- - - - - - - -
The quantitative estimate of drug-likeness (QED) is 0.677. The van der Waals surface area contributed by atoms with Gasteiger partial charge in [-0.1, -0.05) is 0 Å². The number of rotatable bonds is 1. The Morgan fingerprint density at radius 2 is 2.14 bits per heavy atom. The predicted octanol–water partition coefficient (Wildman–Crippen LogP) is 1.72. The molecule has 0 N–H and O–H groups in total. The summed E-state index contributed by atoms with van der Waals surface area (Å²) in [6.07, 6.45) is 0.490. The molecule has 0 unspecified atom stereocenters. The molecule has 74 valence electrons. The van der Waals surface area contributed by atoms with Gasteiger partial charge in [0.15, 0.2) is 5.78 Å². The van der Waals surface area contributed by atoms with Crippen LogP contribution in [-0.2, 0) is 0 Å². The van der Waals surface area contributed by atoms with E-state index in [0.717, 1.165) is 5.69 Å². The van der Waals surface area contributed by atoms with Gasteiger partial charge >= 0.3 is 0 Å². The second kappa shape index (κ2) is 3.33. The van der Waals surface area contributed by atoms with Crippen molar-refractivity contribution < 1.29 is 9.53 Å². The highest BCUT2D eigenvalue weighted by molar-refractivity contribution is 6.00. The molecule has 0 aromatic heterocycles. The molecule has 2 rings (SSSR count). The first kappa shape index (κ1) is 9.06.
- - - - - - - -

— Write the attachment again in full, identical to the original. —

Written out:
The quantitative estimate of drug-likeness (QED) is 0.677. The van der Waals surface area contributed by atoms with Gasteiger partial charge in [-0.1, -0.05) is 0 Å². The number of rotatable bonds is 1. The Morgan fingerprint density at radius 2 is 2.14 bits per heavy atom. The predicted octanol–water partition coefficient (Wildman–Crippen LogP) is 1.72. The molecule has 0 N–H and O–H groups in total. The summed E-state index contributed by atoms with van der Waals surface area (Å²) in [6.07, 6.45) is 0.490. The molecule has 0 unspecified atom stereocenters. The molecule has 74 valence electrons. The van der Waals surface area contributed by atoms with Gasteiger partial charge in [0.15, 0.2) is 5.78 Å². The van der Waals surface area contributed by atoms with Crippen LogP contribution in [-0.2, 0) is 0 Å². The van der Waals surface area contributed by atoms with E-state index in [0.717, 1.165) is 5.69 Å². The van der Waals surface area contributed by atoms with Gasteiger partial charge >= 0.3 is 0 Å². The second kappa shape index (κ2) is 3.33. The van der Waals surface area contributed by atoms with Crippen molar-refractivity contribution < 1.29 is 9.53 Å². The highest BCUT2D eigenvalue weighted by molar-refractivity contribution is 6.00. The molecule has 0 aromatic heterocycles. The molecule has 2 rings (SSSR count). The first kappa shape index (κ1) is 9.06.